INDIANAPOLIS — T.Y. Hilton and …
The Indianapolis Colts‘ options for 2020 at wide receiver beyond their top threat are wide open.
Parris Campbell will be back for his second season, but questions about his durability have already started after he played in only seven games because of four different injuries during his rookie season. Zach Pascal stepped up in Hilton’s absence last season, but he’s more suited to be a strong No. 3 receiver than a No. 1 or 2 receiver.
All that general manager Chris Ballard knows is that the Colts must get more production out of that group to help Jacoby Brissett — or whoever the next starting quarterback is.
“Do we need to add more explosive elements to our offense? Yeah, we do,” Ballard said.
Injuries were the theme for the Colts’ receivers in 2019. Hilton, Campbell, Devin Funchess and Chester Rogers combined to miss 34 out of a possible 64 games last season. That’s a tough situation for any quarterback to overcome.
“The injuries at wideout … I’ve got to do a better job of making sure we have enough depth for when those guys have to play,” Ballard said.
Hilton, like Campbell, will be back, but he’ll be 31 years old in November. Funchess and Rogers are both free agents. Ballard hasn’t shut the door on Funchess returning — he played in less than one game before a collarbone injury.
Problems at receiver went beyond injuries. The team lacked playmakers outside of Hilton, who battled through a calf injury most of the season. He was more of a decoy at times when teams locked in on him, leaving the rest of the receivers trying — and failing — to take advantage of their opportunities.
Pascal led the Colts in receiving yards with just 607. Of the 64 NFL players who had more receiving yards than Pascal, 51 of them were receivers. And there were 38 players who had more 20-plus-yard plays than Pascal’s team high of 11. No other Colts wide receiver caught more than the 18 that Campbell caught in seven games.
“I look at the struggles we’ve had in the passing game as they were team struggles — obviously primarily offense,” Reich said. “That starts with coaching and certainly playing, personnel and all of that. It all gets evaluated. We’ve got to hold ourselves accountable. I mean, we know our fans want championship football. We are used to around here in this area of the country of knowing how to throw the football. So we are going to throw the football, OK? We will figure it out. We didn’t do a good enough job this year. We will do better next year.”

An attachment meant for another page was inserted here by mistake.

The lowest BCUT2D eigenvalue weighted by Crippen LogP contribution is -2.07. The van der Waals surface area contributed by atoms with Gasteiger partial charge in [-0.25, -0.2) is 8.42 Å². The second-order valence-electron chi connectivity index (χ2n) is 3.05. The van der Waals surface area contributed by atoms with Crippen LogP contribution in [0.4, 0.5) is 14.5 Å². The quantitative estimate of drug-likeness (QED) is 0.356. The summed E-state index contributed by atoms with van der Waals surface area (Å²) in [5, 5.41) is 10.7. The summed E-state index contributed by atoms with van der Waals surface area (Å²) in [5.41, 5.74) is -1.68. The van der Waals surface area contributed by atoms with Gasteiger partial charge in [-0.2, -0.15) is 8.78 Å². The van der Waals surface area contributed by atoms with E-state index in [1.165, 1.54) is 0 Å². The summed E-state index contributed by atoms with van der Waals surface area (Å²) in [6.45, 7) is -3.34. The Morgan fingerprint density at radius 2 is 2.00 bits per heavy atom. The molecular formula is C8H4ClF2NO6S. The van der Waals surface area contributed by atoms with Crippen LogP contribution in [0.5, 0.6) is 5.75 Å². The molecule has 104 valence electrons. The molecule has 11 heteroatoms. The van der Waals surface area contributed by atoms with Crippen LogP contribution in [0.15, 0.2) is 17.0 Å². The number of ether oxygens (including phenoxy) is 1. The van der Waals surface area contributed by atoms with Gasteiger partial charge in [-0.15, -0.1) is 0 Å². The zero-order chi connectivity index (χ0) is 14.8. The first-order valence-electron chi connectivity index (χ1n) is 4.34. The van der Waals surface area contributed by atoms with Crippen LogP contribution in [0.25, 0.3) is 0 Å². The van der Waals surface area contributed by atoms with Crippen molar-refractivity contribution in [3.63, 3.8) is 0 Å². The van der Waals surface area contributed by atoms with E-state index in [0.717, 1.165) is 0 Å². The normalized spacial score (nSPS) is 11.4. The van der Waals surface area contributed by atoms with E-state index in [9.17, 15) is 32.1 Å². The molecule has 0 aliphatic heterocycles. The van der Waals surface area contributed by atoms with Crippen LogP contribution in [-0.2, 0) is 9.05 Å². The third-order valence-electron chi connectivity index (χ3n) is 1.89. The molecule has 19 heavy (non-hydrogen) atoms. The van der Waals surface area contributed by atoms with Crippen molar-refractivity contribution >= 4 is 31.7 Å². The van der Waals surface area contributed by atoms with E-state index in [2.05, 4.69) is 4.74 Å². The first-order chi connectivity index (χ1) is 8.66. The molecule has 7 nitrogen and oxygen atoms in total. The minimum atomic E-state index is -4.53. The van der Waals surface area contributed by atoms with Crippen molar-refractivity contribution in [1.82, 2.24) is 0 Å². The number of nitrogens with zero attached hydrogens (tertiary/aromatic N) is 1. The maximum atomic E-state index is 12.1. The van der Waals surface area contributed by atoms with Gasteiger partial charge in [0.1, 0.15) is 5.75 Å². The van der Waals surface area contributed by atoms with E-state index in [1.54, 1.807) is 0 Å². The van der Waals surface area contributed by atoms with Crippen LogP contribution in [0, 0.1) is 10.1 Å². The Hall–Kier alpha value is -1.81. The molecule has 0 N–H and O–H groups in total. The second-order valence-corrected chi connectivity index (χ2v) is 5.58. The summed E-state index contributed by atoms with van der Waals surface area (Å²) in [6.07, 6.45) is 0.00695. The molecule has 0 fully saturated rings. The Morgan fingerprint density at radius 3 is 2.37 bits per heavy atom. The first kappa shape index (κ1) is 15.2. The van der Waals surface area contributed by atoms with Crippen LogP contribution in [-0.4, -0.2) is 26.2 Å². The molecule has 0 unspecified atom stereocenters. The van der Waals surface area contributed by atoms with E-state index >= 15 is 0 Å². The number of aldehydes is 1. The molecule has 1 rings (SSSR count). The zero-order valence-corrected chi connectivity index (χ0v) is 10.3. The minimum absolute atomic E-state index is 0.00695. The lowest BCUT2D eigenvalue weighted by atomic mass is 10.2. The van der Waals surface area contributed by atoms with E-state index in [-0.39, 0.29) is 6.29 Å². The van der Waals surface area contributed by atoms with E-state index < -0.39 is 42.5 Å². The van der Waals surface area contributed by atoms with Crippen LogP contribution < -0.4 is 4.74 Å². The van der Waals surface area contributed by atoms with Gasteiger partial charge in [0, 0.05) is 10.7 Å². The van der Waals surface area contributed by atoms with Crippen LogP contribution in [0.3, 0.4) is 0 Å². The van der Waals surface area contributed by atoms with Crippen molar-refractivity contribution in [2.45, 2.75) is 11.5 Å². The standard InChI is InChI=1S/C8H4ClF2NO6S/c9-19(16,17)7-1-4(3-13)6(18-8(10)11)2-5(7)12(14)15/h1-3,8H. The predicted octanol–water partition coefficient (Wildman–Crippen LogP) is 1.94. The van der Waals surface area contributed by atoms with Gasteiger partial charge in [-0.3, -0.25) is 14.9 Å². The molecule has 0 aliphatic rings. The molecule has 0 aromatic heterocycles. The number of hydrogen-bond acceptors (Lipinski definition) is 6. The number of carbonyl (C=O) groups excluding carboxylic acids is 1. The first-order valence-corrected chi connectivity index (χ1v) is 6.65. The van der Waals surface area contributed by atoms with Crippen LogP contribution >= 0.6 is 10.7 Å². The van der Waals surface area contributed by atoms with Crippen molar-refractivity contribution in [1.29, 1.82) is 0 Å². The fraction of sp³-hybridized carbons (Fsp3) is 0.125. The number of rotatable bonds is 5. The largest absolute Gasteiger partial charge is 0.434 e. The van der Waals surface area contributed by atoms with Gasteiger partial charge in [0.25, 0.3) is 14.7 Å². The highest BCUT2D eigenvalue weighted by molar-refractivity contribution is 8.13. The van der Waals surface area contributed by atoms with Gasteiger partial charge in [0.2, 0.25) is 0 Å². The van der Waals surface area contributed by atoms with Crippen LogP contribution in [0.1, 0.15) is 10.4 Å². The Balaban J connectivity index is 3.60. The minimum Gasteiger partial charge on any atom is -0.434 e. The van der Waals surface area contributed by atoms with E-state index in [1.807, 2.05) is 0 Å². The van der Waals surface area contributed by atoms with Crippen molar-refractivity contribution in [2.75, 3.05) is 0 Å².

Ideally, the Colts would acquire a receiver who combines size, strength and speed to go with Hilton’s speed and toughness. They thought Funchess would be that guy until his season ended before the conclusion of their Week 1 game at the Los Angeles Chargers last season.
The draft, according to ESPN’s Louis Riddick, is deep enough for teams to find playmakers for next season.
“If you need a WR, there is zero doubt this is one of the best years to get one that I can remember in the past 20 seasons,” Riddick tweeted during the Senior Bowl last month. “They are getting bigger, faster, stronger, harder to defend.”
Alabama’s Jerry Jeudy and Henry Ruggs III, Oklahoma’s CeeDee Lamb, Colorado’s Laviska Shenault Jr., TCU’s Jalen Reagor, Clemson’s Tee Higgins and LSU’s Justin Jefferson are projected to be some of the top receivers selected in the April draft.
It’s good that there’s some depth at receiver in the draft because it’s not an earth-shattering free-agent market at that position outside of Amari Cooper (79 receptions, 1,189 yards). The Colts have struggled to find a second receiver to go with Hilton for quite some time.
“Just guys that have the ball. I don’t know if you ever get one out of college ranks who is completely polished,” Ballard said. “They have traits to be ready. It’s one of the harder positions coming in this league. Can it be done? Yes. It can absolutely can be done. You see it in the league right now. With all the press coverage, with all the different looks they get. Then with the physicality and all the things they have to deal with in our league. It’s not an easy transition. Just want somebody who can catch the ball and go score.”